After coming home from the war, Ernt feels as though he doesn’t fit in anywhere and that everyone is against him. In an incredible turn of events, a home is bequeathed to Ernt in Kaneq, Alaska and he feels that it is has last chance. Wanting to make him happy and keep him calm, Cora and Leni agree. The move is one for which they are wholly unprepared. Winters are fierce, harsh and absolutely terrifying. There are only 6 hours of sunlight a day, and the conditions are dire.
The atmosphere and the wilderness however, give something to Leni Allbright that she has never had before, peace and solitude. If only it was enough. Cora is a woman who fell very hard for a man who treats her the way that no woman should ever be treated. Her family is trapped in a vicious cycle, one whose demons it seems impossible to out run, even after having reached the ends of the earth.
“The Great Alone” is a novel so full of beautiful, vivid descriptions that I could close eyes and see the land, the mountains, the water: the immense beauty that is Alaska - even though I have never been there before. The characters are captivating and rich. They made me so very anxious at times, I couldn’t help but clench my fists and hold on for dear life, yet they also made me love. “The Great Alone” is my first Kristin Hannah novel – it will not be my last.
This was Traveling Sister Read. The discussion for this book was very lively and full of emotion. I was glad to have my sisters close while I read it!
Thank you to NetGalley, St. Martin’s Press and Kristin Hannah for an ARC of this novel in exchange for an honest review.
Published on NetGalley, Goodreads, Amazon and Twitter on 2.17.18.
Kristin Hannah wrote 70% of a novel and then 30% of a soap opera.
I know this isn't likely to be a popular opinion. Hannah is an incredibly popular writer whose books sell into the millions. This might be a case of "it's not you, it's me." The same problems I found in her sentinel work The Nightingale came back to haunt The Great Alone: weak female characters, use of death and tragedy as plot devises, and an overwrought, melodramatic narrative. People who liked Hannah's earlier work, will probably love this book. But if you've not been a fan in the past, don't expect much to change with this Alaskan tale.
The book starts when Leni Allbright is thirteen, awkward, and unable to fit in anywhere. It doesn't help that her parents are constantly moving her around the country. Her father, Ernt, is chasing that next big opportunity that will make him happy for good. Her mother, Cora, is hoping the next town will transform Ernt into the man he was before Vietnam. The Allbright family wind up in Alaska, in a cabin without pluming and electricity and far from any real civilization. When they arrive at the start of summer, Ernt is able to relax in the natural setting, and Cora and Leni think he might really return to how he was before the war. But as the days grow colder and the sun disappears from the sky, Ernt's demons come back with a vengeance.
Cora reminded me a lot of Vianne from The Nightingale, only with an abusive husband this time. Like her predecessor, she acts like a sad doormat the majority of the book until the moment she snaps out of character [spoilers removed]. Ernt is the usual abusive husband archetype-- drinking and beating and obsessing. One character I loved was Large Marge, who doesn't take any prisoners and doesn't suffer any fools. But I almost felt like making Marge an African-American in Alaska and obese gave her the "excuse" not to be yet another shrinking violet.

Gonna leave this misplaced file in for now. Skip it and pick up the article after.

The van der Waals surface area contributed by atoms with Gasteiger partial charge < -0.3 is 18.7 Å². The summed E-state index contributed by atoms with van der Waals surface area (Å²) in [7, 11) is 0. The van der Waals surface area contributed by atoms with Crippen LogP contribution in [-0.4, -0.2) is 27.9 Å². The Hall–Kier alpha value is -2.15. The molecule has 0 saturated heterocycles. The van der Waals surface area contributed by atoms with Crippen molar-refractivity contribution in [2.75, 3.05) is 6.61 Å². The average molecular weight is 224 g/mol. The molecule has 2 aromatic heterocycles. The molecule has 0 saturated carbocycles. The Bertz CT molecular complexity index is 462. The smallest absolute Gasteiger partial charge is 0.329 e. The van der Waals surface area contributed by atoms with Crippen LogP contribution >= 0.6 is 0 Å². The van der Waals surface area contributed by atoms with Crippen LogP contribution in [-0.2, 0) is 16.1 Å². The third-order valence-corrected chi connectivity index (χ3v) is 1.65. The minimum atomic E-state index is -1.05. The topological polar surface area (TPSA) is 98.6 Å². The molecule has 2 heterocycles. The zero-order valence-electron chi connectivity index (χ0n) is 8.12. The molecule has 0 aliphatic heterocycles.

I actually quite liked the first 70% of the book. I was rooting for Leni, I enjoyed her friendship with Matthew, the understanding boy next homestead over, and I was waiting for Ernt's dangerous end-of-the-world prepping to come to a head. This book really brings Alaska and off-grid living to life. But then it all fell apart.
I feel like Hannah wanted to make her readers sad, so they would feel things, and isn't it a good book if it makes you cry? So lets kill off some characters. Heck, let's kill off all the characters! Teenage pregnancy? Sure, that's juicy stuff and very romantic. Wait, I killed off too many characters? There's a fix for that. Perfect bittersweet ending! The last hundred pages made me hate how much I enjoyed the first three hundred pages. I don't think I'll be picking up another Kristin Hannah book any time soon.
I received an ARC of this book courtesy of the publisher and NetGalley.
One thing is for sure, Kristin Hannah, hands down, is a talented author who can weave a tale. I have read many of her previous novels and always found them to be beautiful and thought provoking. This one, however, rubbed me the wrong way.
Forewarning: This storyline deals with a lot of heavy issues, the most serious and horrific, physical abuse. I am trying my best to keep spoilers out of this review.
Just so you know where my thoughts are coming from, I am the wife of a twenty-seven year military veteran, and I initially connected with this story and my heart ached for the family whose lives were changed forever due to the traumas of war, but then I became perplexed and then disturbed with where the storyline was heading, especially regarding the actions of the father, named Ernt. In a manner of speaking, I wasn’t buying what was being sold. The “explanation” of his actions, one in particular, which he committed over and over again, wasn’t resonating with me at all.